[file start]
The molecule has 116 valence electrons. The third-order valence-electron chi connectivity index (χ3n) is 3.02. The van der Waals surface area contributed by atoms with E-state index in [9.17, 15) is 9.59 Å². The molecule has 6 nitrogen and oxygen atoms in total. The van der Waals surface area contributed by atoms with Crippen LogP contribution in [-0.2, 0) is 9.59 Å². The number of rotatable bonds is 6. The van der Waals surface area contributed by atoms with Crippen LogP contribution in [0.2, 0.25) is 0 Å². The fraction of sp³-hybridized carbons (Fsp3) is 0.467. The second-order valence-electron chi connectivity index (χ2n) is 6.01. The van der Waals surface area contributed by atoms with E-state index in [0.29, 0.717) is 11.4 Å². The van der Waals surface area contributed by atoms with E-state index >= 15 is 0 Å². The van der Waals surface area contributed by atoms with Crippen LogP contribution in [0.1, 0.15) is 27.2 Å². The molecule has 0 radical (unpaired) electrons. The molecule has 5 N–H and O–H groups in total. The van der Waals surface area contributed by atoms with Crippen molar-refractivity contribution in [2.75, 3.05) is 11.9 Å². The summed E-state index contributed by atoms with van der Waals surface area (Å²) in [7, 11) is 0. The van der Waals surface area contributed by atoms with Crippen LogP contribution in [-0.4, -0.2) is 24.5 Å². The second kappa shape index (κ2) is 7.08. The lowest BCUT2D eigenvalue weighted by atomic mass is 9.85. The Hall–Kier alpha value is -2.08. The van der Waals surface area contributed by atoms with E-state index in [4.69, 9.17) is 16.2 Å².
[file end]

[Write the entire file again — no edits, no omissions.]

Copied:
The molecule has 116 valence electrons. The third-order valence-electron chi connectivity index (χ3n) is 3.02. The van der Waals surface area contributed by atoms with E-state index in [9.17, 15) is 9.59 Å². The molecule has 6 nitrogen and oxygen atoms in total. The van der Waals surface area contributed by atoms with Crippen LogP contribution in [-0.2, 0) is 9.59 Å². The number of rotatable bonds is 6. The van der Waals surface area contributed by atoms with Crippen LogP contribution in [0.2, 0.25) is 0 Å². The fraction of sp³-hybridized carbons (Fsp3) is 0.467. The second-order valence-electron chi connectivity index (χ2n) is 6.01. The van der Waals surface area contributed by atoms with E-state index in [0.29, 0.717) is 11.4 Å². The van der Waals surface area contributed by atoms with E-state index >= 15 is 0 Å². The van der Waals surface area contributed by atoms with Crippen LogP contribution in [0.1, 0.15) is 27.2 Å². The molecule has 0 radical (unpaired) electrons. The molecule has 5 N–H and O–H groups in total. The van der Waals surface area contributed by atoms with Crippen molar-refractivity contribution in [2.75, 3.05) is 11.9 Å². The summed E-state index contributed by atoms with van der Waals surface area (Å²) in [7, 11) is 0. The van der Waals surface area contributed by atoms with Crippen LogP contribution in [-0.4, -0.2) is 24.5 Å². The second kappa shape index (κ2) is 7.08. The lowest BCUT2D eigenvalue weighted by atomic mass is 9.85. The Hall–Kier alpha value is -2.08. The van der Waals surface area contributed by atoms with E-state index in [4.69, 9.17) is 16.2 Å².